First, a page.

“For Sale: baby shoes, never worn,” ~ attributed to Ernest Hemingway, first published in “Papa,” a one-man play written by John DeGroot, 1995.
I keep a notebook and pen with me always. Even by my bedside, I have something to write with in case I wake up from a strange dream, or at that tenuous boundary between asleep and awake, a thought comes to me. No matter how sure I am that I will remember this fascinating idea come morning, I know I won’t, so I write it down.
When I’m out for my morning walks, or when I get a chance to get out for a once weekly photo hike, I look for unusual images to capture. Things most people may walk by, I stop and turn around. Knowing I will regret it if I don’t get the shot.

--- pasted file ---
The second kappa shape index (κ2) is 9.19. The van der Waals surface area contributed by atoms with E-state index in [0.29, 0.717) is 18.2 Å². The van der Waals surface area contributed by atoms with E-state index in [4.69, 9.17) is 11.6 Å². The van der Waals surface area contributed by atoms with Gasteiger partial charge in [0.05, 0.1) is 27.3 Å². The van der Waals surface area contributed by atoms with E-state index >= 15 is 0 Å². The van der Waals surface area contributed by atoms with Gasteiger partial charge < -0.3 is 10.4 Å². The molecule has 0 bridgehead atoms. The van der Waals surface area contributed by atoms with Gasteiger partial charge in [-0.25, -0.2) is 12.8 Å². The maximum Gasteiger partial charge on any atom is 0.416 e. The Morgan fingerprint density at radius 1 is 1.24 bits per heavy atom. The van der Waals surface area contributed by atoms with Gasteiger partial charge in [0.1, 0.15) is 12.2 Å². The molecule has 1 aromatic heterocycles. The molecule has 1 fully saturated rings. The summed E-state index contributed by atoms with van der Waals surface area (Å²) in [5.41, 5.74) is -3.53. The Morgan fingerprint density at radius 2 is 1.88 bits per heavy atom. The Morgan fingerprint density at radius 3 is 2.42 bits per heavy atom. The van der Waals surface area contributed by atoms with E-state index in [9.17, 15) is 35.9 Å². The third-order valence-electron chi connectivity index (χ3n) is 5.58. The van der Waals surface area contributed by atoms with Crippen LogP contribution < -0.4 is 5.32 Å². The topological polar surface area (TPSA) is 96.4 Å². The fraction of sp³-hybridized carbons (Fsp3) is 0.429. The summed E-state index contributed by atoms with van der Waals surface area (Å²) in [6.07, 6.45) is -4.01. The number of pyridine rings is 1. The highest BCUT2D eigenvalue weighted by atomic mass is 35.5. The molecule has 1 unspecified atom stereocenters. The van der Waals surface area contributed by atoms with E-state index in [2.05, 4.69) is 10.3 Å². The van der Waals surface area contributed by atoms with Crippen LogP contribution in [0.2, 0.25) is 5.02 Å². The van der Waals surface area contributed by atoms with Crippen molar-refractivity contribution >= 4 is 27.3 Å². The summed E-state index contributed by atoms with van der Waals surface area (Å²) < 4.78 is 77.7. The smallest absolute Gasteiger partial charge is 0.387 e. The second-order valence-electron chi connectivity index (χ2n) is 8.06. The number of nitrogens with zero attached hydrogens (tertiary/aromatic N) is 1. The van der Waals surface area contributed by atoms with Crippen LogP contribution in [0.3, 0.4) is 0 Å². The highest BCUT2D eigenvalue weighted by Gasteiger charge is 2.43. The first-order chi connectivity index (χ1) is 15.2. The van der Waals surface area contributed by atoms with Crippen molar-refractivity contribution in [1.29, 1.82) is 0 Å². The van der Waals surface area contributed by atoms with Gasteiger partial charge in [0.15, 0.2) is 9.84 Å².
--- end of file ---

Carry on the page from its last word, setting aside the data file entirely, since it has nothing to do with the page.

Errands around town often lure me into thrift stores and antique shops, where I can find a plethora of interesting trinkets. I turn off the sound on my cell phone so I can surreptitiously take photos of knickknacks, statues, or strange decoration that grab my imagination.
I wander through the musty stalls looking for inspiration, things that help me make up stories to tell.
There is estate jewelry, yellow and curling photos, a priest’s cassock and rosary, old books in German or Latin, still life paintings of fruit and portraits of stoic men, vintage Remington typewriters with words frozen in time along its inky ribbon, and lost violins, their music silenced.
So many tales longing to be told, I simply have to listen.